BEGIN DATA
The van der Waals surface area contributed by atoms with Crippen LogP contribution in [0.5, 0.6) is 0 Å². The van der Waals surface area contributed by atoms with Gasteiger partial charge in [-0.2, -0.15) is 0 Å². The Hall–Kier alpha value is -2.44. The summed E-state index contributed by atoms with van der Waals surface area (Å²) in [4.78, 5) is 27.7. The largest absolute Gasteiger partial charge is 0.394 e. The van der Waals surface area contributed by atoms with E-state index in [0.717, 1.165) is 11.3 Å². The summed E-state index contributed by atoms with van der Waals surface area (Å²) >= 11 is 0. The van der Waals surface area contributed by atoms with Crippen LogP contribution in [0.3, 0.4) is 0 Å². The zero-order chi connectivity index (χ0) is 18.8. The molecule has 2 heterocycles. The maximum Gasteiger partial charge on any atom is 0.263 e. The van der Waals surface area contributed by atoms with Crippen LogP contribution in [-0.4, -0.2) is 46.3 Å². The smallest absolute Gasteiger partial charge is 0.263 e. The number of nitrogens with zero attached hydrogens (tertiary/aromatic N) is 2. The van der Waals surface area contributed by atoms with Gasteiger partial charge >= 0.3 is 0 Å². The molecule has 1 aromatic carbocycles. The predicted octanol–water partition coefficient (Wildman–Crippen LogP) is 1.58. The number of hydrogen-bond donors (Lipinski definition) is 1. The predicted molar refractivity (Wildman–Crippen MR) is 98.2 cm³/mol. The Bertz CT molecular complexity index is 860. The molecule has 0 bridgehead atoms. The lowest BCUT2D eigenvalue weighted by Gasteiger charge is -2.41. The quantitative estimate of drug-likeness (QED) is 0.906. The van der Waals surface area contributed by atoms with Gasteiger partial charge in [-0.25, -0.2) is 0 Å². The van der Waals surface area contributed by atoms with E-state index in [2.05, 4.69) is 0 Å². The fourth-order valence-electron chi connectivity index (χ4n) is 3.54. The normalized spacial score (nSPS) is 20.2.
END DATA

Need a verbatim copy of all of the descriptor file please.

The van der Waals surface area contributed by atoms with Crippen LogP contribution in [0.5, 0.6) is 0 Å². The van der Waals surface area contributed by atoms with Gasteiger partial charge in [-0.2, -0.15) is 0 Å². The Hall–Kier alpha value is -2.44. The summed E-state index contributed by atoms with van der Waals surface area (Å²) in [4.78, 5) is 27.7. The largest absolute Gasteiger partial charge is 0.394 e. The van der Waals surface area contributed by atoms with E-state index in [0.717, 1.165) is 11.3 Å². The summed E-state index contributed by atoms with van der Waals surface area (Å²) >= 11 is 0. The van der Waals surface area contributed by atoms with Crippen LogP contribution in [0.3, 0.4) is 0 Å². The zero-order chi connectivity index (χ0) is 18.8. The molecule has 2 heterocycles. The maximum Gasteiger partial charge on any atom is 0.263 e. The van der Waals surface area contributed by atoms with Crippen LogP contribution in [-0.4, -0.2) is 46.3 Å². The smallest absolute Gasteiger partial charge is 0.263 e. The number of nitrogens with zero attached hydrogens (tertiary/aromatic N) is 2. The van der Waals surface area contributed by atoms with Gasteiger partial charge >= 0.3 is 0 Å². The molecule has 1 aromatic carbocycles. The predicted octanol–water partition coefficient (Wildman–Crippen LogP) is 1.58. The number of hydrogen-bond donors (Lipinski definition) is 1. The predicted molar refractivity (Wildman–Crippen MR) is 98.2 cm³/mol. The Bertz CT molecular complexity index is 860. The molecule has 0 bridgehead atoms. The lowest BCUT2D eigenvalue weighted by Gasteiger charge is -2.41. The quantitative estimate of drug-likeness (QED) is 0.906. The van der Waals surface area contributed by atoms with Gasteiger partial charge in [-0.25, -0.2) is 0 Å². The van der Waals surface area contributed by atoms with E-state index in [2.05, 4.69) is 0 Å². The fourth-order valence-electron chi connectivity index (χ4n) is 3.54. The normalized spacial score (nSPS) is 20.2.